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Active Thinking: The great rates market sell-off: What now?

Many market commentators and money managers have been recommending going long interest rate duration for months now – but markets have shown no sign of turning in their favour yet. Indeed, we may still not be done, argues Ralph Gasser, Head of Fixed Income Investment Specialists.

30 October 2023

Being long interest rate duration risk used to be a profitable business. Not anymore. In fact, the market yields correction that commenced in earnest at the start of 2022 has since turned into the worst drawdown in terms of nominal total returns since the late 18th century.

Looking at the benchmark 10-year US Treasury bond, for instance, 2022 was its annus horribilis, with the annual total return – the combination of yield carry and market price change – coming in at an unprecedented -16.3%. And with rates markets continuing to sell off this year, three-year rolling total returns now print at -24.5% (as of 25-Oct-23), a drawdown more than twice as bad as the worst corresponding period in history. This picture does not look too dissimilar elsewhere, namely across most of the advanced economies.

The worst nominal return drawdown period for interest rate risk since the late 18th century

 
Source: Bloomberg, Academic study “Stocks for the Long Run? Sometimes Yes. Sometimes No” by Edward F. McQuarrie, Professor Emeritus, Santa Clara University, July 2021, in response to Jeremy Siegel’s *Stocks for the Long Run* thesis. GAM. Note: Data as of 25-Oct-23.

Looking at the drivers behind this selloff, we can break up nominal yields into their underlying subcomponents; breakeven rates, i.e. market-implied inflation expectations derived from same duration inflation-linked bonds, and residual real rates.

As illustrated below, fast-rising inflation expectations reflected via breakeven rates were the dominant force behind nominal rates in 2020. But this was largely offset by still-declining real rates. This changed dramatically at the start of 2022, however, and while 10-year breakeven rates settled within a 2.25% to 2.5% range, real rates surged by more than 3.5% since the start of 2022 and still show no signs turning.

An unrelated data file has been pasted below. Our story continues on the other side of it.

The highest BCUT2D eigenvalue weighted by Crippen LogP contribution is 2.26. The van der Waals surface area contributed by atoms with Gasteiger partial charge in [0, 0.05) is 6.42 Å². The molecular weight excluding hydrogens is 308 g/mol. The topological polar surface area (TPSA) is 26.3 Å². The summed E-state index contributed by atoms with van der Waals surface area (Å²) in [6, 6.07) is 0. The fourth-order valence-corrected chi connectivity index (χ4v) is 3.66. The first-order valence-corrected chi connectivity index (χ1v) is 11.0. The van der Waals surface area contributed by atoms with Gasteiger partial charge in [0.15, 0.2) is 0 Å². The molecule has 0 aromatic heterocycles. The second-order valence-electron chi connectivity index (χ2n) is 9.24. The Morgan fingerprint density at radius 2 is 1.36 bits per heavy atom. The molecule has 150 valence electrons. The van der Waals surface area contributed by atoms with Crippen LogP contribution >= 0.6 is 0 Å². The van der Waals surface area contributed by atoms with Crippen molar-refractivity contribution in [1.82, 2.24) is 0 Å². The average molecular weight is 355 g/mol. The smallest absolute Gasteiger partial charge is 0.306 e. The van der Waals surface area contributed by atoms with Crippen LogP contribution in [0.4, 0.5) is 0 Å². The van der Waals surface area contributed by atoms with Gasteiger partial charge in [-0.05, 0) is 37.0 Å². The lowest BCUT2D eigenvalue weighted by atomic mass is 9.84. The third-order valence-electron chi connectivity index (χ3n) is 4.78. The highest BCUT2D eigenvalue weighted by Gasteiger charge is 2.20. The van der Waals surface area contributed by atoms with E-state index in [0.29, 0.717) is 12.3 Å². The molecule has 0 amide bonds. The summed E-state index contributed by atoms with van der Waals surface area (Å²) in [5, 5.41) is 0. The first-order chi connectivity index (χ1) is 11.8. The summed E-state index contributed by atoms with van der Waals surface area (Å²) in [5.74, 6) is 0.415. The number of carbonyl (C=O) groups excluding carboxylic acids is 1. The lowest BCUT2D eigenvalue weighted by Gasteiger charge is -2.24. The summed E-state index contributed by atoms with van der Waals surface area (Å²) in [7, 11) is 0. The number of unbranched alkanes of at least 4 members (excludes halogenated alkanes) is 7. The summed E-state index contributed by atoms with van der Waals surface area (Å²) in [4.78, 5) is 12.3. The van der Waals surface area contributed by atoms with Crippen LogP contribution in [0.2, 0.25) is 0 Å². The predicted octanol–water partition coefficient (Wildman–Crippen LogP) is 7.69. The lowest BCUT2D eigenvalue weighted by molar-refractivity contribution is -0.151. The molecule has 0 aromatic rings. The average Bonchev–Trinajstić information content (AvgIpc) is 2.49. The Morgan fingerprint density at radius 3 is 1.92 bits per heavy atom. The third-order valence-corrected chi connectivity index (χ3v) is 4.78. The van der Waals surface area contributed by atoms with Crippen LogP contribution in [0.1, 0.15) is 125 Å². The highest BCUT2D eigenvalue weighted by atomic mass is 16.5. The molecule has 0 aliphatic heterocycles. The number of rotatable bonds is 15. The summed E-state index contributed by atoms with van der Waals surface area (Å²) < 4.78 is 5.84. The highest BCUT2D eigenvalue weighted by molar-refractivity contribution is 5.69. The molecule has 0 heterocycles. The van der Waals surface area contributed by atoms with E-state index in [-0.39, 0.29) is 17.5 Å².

The look behind the scenes – Breaking up nominal yields into their subcomponents

 
Source: Bloomberg, GAM. Note: Data as of 25-Oct-23.

But why this blowout in real rates? And what should we expect from here?

In theory, and very broadly speaking, the real rate should be the rate at which inflation is kept at target and the economy operates at full employment – neither expansionary nor contractionary. In practice, and largely reflecting this, real interest rates across maturities and most advanced economies have been in steady decline since the mid-1980s, which was supercharged by the various extraordinary monetary policy measures introduced by central banks ever since the global financial crisis.

But times have changed. Most crucially, central banks’ monetary policy has tightened aggressively since 2022 in response to uncomfortably high inflation, both by raising headline rates and by starting to run down the massive bond holdings accumulated over previous quantitative easing (QE) programmes.

The reversal of real interest rates – Central banks’ aggressive monetary policy tightening

 
Source: Bloomberg, GAM. Note: Data as of 25-Oct-23.

Given the extreme correction we have seen in real interest rates, and with it, nominal rates, are we back to fair value today, with calmer waters ahead?

If we take it that the drivers behind real interest rates are broadly similar to those driving economic activity, the answer at first sight would most probably be “yes”. Real rates are at last back to real GDP growth rates, as they used to be for most of times before the extraordinary monetary policy measures introduced by central banks. This “yes”, however, implies that the current consensus market forecasts on real and nominal economic growth are correct and that valuations are purely driven by fundamentals – which we all know is most of the time not the case.

The realignment of real interest rates with fundamentals

 
Source: Bloomberg, GAM. Note: Data as of 25-Oct-23. Note: US real and nominal GDP forecasts for next four quarters based on latest composites of economists polled by Bloomberg.

Indeed, in my view, there are still plenty of headwinds ahead for both real and nominal yields. To name just a few, there is plenty of surprise potential attached to current economic forecasts, both to the up- and downside in a world of fragile geopolitics. Also, central banks in the West may be largely done with hiking rates but running down the massive bond holdings accumulated over previous QE programmes is not. This removes a central marginal buyer of core market bonds.